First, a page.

section a distinction is made between a " share " and a "patti," Clause (/)
of s. 150 relates to " the annulment of the settlement of such patti or
of the whole mahal," clause (g) to a "sale of such a patti or of the whole
mahal " and clause (h) to a " sale of other immoveable property of the
defaulter." The " other immoveable property of the defaulter " in clause (h)
must be immoveable property other than " the share, or patti, or mahal
in respect of which the arrear is due " mentioned in clause (d), and
consequently other than " such share or patti " mentioned in clause (e) and
other than, " such patti " or the " whole mahal " mentioned in clauses (f)
and (g).

The " processes " respectively prescribed in clauses (a) to (h} inclusive
of s. 150, by which an arrear of revenue may be recovered are separately
developed and provided for in tbe subsequent sections of the Act, acd are
not in those sections confused one with the other. As, for example, the
process " by attachment of the share, or patti, or mahal, in respect of
which the arrear is due " mentioned in clause (d) of s. 150 is dealt with in
S3. 154, 155 and 156. Again the process " by transfer of such share, or
patti, to a solvent co-sharer in the mahal " mentioned in clause (e) of s. 150
is dealt with in s. 157. Again the process "by annulment of the settle-
ment of such patti or of the whole mahal " mentioned in clause (/) of
8. 150 is dealt with in ss. 158 and 169. Ss. 160 to 165 inclusive further
relate to some of the above-mentioned processes. The process " by
sale of such patti or of the whole mahal " mentioned in clause (g)
of s. J50 is dealt with in s. 166 ; s. 167 enacting what shall be tbe effect
of sale under s. 166. The process " by sale of other immoveable
[252] property of the defaulter " mentioned in clause (h) of s. 150 is



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1890 separately dealt with in s. 168. Sg. 169 to 187 inclusive relate to pro-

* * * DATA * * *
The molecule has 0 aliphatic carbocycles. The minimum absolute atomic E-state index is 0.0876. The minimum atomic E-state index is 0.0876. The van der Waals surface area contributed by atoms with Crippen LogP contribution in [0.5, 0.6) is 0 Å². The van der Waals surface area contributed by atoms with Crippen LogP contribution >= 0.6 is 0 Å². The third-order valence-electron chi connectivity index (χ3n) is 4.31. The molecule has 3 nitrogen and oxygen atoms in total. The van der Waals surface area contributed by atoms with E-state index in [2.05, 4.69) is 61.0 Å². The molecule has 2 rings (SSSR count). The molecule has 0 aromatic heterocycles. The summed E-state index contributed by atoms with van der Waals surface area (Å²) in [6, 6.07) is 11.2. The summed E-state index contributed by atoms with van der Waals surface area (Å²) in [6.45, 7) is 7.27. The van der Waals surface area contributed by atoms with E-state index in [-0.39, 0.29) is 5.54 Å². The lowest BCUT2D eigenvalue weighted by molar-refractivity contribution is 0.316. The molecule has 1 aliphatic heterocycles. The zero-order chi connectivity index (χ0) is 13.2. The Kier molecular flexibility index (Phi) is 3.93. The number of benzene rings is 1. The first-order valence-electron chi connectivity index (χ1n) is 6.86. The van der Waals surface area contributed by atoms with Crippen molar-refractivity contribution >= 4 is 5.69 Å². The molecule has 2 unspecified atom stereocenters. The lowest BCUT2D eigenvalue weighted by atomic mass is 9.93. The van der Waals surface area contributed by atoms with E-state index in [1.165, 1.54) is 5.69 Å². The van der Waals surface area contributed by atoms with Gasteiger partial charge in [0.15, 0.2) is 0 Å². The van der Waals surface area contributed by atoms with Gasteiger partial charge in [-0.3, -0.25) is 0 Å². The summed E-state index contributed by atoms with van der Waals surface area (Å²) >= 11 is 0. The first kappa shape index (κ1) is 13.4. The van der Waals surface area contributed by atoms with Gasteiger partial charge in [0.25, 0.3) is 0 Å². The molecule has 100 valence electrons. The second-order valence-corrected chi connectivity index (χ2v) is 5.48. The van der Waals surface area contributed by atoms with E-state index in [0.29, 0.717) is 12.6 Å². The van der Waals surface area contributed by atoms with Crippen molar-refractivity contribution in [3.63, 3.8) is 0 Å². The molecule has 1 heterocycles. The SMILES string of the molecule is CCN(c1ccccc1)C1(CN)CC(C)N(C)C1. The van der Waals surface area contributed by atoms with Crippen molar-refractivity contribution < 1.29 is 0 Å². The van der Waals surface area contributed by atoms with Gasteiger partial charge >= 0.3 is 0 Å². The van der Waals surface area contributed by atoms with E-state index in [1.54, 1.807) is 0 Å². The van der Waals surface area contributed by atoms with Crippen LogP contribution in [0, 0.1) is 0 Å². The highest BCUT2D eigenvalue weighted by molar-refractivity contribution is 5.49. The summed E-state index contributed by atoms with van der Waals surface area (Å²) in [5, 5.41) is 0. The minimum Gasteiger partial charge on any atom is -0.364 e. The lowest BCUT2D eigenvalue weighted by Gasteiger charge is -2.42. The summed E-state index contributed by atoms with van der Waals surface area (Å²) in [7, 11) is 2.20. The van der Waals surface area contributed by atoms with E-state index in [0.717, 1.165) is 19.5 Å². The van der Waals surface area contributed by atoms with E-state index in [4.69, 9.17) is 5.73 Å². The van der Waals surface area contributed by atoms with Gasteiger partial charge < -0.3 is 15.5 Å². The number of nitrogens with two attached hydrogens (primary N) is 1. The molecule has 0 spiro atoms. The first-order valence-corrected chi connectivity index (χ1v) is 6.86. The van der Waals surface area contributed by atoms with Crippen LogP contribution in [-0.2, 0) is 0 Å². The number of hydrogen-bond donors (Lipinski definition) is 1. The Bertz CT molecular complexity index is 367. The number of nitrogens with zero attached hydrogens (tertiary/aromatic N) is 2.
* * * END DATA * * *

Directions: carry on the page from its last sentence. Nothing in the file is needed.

JUNE 91, cedure, re-sales, the application of proceeds of sales the liability of a

purchaser and other matters not necessary to refer to here. There is

APPBL- nothing to suggest that the word " patti " in s. 166 has been used in any

LATE other sense than that in which it has been used in clauses (d), (e), (/)

OlVIL. an( ^ W ^ s> 1^0 wnen ^ i g U8Q d as meaning something other than a

share of a defaulting share-holder or pattidar in the patti. It appears to

18 A. 221= me that in whatever sense the word "patti" is used in s. 166, the same

11A.WN, meaning, and that only, must be applied to it as it is used in s. 188

(1891) 68. which enacts that " when any land sold under s. 166 is a patti of a mahal

any recorded co-sharer may, &c." It will be remembered that what

may be sold under s. 166 is the patti or mahal in respect of which such

arrear is due and not the share of a defaulting share-holder or pattidar

in the patti.

A sale under s. 168 of Act XIX of 1873 can only be restored to " if
the arrear cannot be recovered by any of the above processes," amongst
which is the process of a sale of the patti or mahal in respect of which
such arrear is due " authorized by s. 166. I cannot read s. 188 of the
Act as applying to a sale under s. 168.

For the above reasons, whatever may be the construction of s. 1T7 of
Act XII of 1881, I am of opinion that 8. 188 of Act XIX of 1873 cannot
apply in this case in which the property sold was not a patti of a mahal
within the meaning of that section.